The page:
Wednesday, August 11, 2010

The Power of the Peso

That was not intended to be a sarcastic slight against Mexico's currency (and the currency of several other former Spanish colonies including Argentina, Chile, Columbia, Cuba, the Dominican Republic and Uruguay, to name a few).

Sure, the peso has its flaws. For example, in terms of actual value, sure the peso doesn't stack up favorably against the U.S. dollar (unless you are converting to pesos). As of this morning, the conversion rate was $1 USD to $12.73 MXN. Though at the border, after the charge to convert, it was an even $12 MXN.

But it also has some advantages. Other than being a more vibrant currency (as depicted to the right), it also comes in different sizes, which makes it more user-friendly for the blind. Though I've also been told that sometimes the size also varies among the same denomination, meaning, not all $50 MXN are the same size.

(Interesting peso side bar, at least to me it is. The peso is the first currency to use "$" for shorthand. You can find that little tidbit, and much more, courtesy of the good people at Wikipedia. So you know its accurate.)

All the same, I'd stack the power of the peso against the almighty dollar any day.

I say this because in the United States, I would put about $50 USD in my wallet, and that would last about a month. Maybe longer. Today, I have $600 pesos in my wallet (about the same as $50 USD), and I'll probably be out in two weeks. Or less.

It's not that things are expensive here. Far from it. We can go get tacos for dinner - and what else would you eat here? - and spend about $10 USD for the both of us. Total.

The true power of the peso lies in the fact that the currency is actually used. American currency practically belongs in a museum. Everything is on plastic. Or being traded over the Internet, which of course is just an extension of plastic.

But you don't use credit cards in Mexico. If you do offer to pay with a credit card, I'm sure someone would take it and swipe it, and in most cases, everything will turn out fine in the end, though there usually is an extra fee applied courtesy of the bastards...oops, I mean the credit card companies.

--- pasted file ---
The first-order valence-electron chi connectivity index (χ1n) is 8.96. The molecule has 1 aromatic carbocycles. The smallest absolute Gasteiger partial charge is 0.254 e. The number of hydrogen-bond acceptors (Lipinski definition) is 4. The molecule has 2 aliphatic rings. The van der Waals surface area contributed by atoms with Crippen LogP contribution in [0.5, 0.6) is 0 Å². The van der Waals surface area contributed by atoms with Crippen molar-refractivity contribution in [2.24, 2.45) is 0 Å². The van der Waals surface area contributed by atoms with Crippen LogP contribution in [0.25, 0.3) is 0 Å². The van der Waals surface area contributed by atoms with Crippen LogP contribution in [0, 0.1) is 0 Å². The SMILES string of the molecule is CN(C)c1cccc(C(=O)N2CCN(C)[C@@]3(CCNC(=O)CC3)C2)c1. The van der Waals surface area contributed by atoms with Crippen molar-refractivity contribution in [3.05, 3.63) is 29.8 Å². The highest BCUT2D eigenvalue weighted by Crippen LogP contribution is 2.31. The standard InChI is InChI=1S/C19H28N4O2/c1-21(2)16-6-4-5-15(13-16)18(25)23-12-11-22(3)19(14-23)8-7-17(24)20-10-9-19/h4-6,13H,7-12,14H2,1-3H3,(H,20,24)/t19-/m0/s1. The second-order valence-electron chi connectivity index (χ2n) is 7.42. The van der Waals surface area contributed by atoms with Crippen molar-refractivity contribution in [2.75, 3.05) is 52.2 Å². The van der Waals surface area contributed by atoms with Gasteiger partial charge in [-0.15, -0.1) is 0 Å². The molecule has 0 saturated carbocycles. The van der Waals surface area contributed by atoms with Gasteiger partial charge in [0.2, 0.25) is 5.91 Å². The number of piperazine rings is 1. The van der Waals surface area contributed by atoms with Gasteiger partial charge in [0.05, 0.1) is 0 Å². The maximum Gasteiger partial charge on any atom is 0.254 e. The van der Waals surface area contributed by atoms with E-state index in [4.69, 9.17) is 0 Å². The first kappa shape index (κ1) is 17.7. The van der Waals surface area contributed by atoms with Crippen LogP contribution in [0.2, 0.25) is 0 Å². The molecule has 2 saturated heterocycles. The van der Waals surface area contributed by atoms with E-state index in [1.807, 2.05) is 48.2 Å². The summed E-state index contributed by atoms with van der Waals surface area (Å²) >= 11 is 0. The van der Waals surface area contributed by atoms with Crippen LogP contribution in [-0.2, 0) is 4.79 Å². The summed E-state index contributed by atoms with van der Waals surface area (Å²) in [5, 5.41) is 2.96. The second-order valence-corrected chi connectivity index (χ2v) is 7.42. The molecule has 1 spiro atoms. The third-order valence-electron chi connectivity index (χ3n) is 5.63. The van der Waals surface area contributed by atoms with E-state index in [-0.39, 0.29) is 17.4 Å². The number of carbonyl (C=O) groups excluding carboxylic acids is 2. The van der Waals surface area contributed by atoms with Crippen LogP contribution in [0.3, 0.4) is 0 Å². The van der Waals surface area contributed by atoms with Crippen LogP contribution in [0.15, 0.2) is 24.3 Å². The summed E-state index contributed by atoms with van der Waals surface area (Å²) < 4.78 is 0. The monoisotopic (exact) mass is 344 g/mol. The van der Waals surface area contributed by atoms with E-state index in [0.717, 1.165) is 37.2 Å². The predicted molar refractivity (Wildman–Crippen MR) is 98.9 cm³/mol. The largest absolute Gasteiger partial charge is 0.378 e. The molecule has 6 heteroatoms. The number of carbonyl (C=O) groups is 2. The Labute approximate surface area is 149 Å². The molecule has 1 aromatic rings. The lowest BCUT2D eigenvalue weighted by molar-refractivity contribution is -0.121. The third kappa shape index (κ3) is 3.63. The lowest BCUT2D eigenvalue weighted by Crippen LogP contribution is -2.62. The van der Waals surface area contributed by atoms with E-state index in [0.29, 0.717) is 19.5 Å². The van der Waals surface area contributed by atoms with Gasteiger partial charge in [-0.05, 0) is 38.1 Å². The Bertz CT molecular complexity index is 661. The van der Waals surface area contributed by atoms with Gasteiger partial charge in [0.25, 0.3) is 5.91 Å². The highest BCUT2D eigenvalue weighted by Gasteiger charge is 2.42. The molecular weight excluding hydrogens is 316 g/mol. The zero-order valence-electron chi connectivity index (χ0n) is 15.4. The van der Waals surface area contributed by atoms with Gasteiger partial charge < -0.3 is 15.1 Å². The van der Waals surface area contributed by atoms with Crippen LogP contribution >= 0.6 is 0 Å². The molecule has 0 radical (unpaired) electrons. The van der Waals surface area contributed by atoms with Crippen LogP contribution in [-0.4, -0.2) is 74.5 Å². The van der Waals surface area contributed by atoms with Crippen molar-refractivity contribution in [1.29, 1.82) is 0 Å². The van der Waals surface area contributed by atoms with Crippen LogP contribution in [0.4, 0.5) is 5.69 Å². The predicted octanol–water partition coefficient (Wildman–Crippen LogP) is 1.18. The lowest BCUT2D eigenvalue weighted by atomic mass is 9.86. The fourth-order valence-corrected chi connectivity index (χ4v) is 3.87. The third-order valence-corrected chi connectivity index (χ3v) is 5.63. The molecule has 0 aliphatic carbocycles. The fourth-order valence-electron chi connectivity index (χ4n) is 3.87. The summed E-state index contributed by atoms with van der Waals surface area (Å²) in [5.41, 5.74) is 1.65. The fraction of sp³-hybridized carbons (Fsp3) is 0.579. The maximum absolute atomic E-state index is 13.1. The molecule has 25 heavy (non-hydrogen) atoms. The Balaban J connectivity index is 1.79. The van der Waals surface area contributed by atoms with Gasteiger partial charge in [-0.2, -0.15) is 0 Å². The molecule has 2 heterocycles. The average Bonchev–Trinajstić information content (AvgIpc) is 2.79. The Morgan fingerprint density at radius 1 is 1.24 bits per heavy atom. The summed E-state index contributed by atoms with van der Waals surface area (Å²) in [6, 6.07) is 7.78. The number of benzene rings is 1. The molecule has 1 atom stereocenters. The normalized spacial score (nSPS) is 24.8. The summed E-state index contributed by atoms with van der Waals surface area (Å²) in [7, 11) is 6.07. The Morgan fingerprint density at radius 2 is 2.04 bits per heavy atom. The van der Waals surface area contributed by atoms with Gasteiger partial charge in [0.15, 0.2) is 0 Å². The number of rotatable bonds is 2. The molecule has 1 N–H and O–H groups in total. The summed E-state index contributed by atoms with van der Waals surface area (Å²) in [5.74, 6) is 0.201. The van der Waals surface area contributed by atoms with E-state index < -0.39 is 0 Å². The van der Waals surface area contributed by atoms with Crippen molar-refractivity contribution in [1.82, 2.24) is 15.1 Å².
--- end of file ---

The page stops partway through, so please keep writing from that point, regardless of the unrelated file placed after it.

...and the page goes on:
There is a risk, however, that once the card leaves your hand and is taken to a back room for swiping, someone will copy your information. The same risk applies in the United States, I suppose, and it is a wonder that it is not more of a problem. By the way, given how prevalent the use of credit cards is, doesn't seem like they are a little light in terms of identity protection. At least with debit and ATM cards, you have to punch in a code to complete the transaction. With credit, it is swipe, sign, and thank you. Sure, the clerk is supposed to check IDs, but that is a rarity in the United States.

We were told never to let our credit cards out of sight. Which means the only places that it can be used are at grocery stores where you can swipe at the register. You can't even swipe your card at the gas station, because they are full service here. And at about $4 USD per gallon, gas is not cheap. (Unlike the States, they don't advertise gas prices on marquees because PeMex has a monopoly. Doesn't matter what they charge, because you are going to pay it. So my $4 USD is an estimate based on the fact that it cost about $550 MXN to fill our 13-gallon tank.)

So, to get back to the point at hand (man, I've sidetracked all over the place), which currency has more power. The one that you have to keep on you or the one that is being fazed out to a degree?

One last side story, and I'm done for the day. While walking Tiffy one day, I spotted a small round piece of metal. Used to finding coins during our walks in Crystal City, naturally I picked it up. It was very small, maybe the size of a Spree, and very light. I saw a big 10¢ sign on it, and figured it was be a tenth a peso. Using $1 USD = $12 MXN, one peso is worth 8.5 American cents. A tenth a peso, therefore, is less worth than an American penny. I say that because all sentimental value aside, it costs the government more than a penny to circulate a penny. (Skip down to the third paragraph. And in the fourth paragraph, it claims that it costs 10 cents to produce one nickel!) It's time to kill the penny.

It is indeed a real coin, but apparently the Mexicans are a little more forward thinking than Americans when it comes to currency, and almost everything here is rounded off to the nearest peso or half peso. The 10¢ piece and 5¢ piece, while exist, are seldom ever used. I have never seen a 5¢ piece. And as a point of reference for the images of coins below, the peso is about the same size as a penny.


  1. Yeah, I have to agree with you that the way the USD bills and coins are organized it's not very logical or user friendly. Same size bills for blind people is one example. Another is the sizes of the coins. The dime is smaller than the penny and the nickel. And on top of that nowhere on the coins does it say that it's 5c, 10c. Dime and nickel does not help a foreigner that doesn't yet know those words. I am used to them now but have talked to many newcomers who find this aspect of the US currency confusing.

  2. I included some information from your blog on the Weekly State Department Blog Roundup for this week:

    If you would rather not have me mention your blog or use your words or photos, please leave a comment on the post and I'll remove the info. Thanks--